Parents emigrate separately from Lithuania, meet in Minnesota. Father's interest in accounting and law; it's influence. Family business.

Education and Early Career 3

Pre-law interests and law school career at University of Minnesota. Early law career. Work at Office of Price Administration designing WWII rationing system. Marriage. Acquaintance with Richard Nixon.

U.S. Department of Justice 8

Beginnings in Criminal Division, writing briefs. Supreme Court arguments. Screws Civil Rights case. Trial of the eleven Communists.

Early Dupont Career 14

Coming to DuPont after initial opposition. Being Jewish at DuPont. Relationship with Walter Carpenter. General Motors divestiture. Problem solving in industrial departments and career advancement. Relationships with Crawford Greenewalt and Charles McCoy. Ralph Nader investigation. Role of legal department within Dupont. Patent disputes with Ford Motors. Corfam decision.

Career as Dupont's CEO 24

Oil crisis and effects on business agenda. Changes in public perception of DuPont. Communication and management/personnel strategies. Roles of executive committee, decision making, commitment to research and development. Opportunities for women and ethnic minorities at DuPont. Foreign Competition. Ed Jefferson's role.

Views of Business Leadership 35

Views on relations among business, media, and government. Leadership of Business Roundtable, lobbying. Public attitudes toward the chemical industry. Industry, environmental issues, and public policy.

Retiring from DuPont 41

View of legacy. Clients at Skadden, Arps, Slate, Meagher, & Flom. Authorship of America's Third Revolution. Work as trustee of the Howard Hughes Institute. Views on management.

  About the Interviewer

James J. Bohning

James J. Bohning is professor emeritus of chemistry at Wilkes University, where he was a faculty member from 1959 to 1990. He served there as chemistry department chair from 1970 to 1986 and environmental science department chair from 1987 to 1990. Bohning was chair of the American Chemical Society’s Division of the History of Chemistry in 1986; he received the division’s Outstanding Paper Award in 1989 and has presented more than forty papers at national meetings of the society. Bohning was on the advisory committee of the society’s National Historic Chemical Landmarks Program from its inception in 1992 through 2001 and is currently a consultant to the committee. He developed the oral history program of the Chemical Heritage Foundation, and he was the foundation’s director of oral history from 1990 to 1995. From 1995 to 1998, Bohning was a science writer for the News Service group of the American Chemical Society. He is currently a visiting research scientist and CESAR Fellow at Lehigh University. In May 2005, he received the Joseph Priestley Service Award from the Susquehanna Valley Section of the American Chemical Society.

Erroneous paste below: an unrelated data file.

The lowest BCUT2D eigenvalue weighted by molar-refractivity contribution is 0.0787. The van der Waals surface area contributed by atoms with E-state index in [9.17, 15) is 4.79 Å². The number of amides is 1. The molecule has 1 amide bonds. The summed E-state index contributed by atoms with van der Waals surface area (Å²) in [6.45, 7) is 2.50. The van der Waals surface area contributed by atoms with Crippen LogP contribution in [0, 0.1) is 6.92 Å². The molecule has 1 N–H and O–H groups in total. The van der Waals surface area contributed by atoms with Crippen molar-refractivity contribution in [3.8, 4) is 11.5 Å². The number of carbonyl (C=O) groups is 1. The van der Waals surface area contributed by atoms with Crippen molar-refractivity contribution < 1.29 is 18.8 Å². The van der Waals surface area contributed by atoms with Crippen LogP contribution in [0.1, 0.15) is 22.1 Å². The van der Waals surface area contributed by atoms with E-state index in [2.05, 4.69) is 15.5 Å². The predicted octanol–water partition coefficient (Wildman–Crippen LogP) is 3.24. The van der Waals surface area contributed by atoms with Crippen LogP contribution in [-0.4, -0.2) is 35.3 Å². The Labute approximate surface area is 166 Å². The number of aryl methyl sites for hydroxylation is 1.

Bernadette R. McNulty

Bernadette R. McNulty, former oral history project manager for the Chemical Heritage Foundation (CHF), holds a B.A. in communications and social work and an M.A. and Ph.D. in communications. She held several teaching and research-related appointments, including positions at Muhlenberg and Rowan Colleges and Temple University, before joining CHF's oral history program in 1994.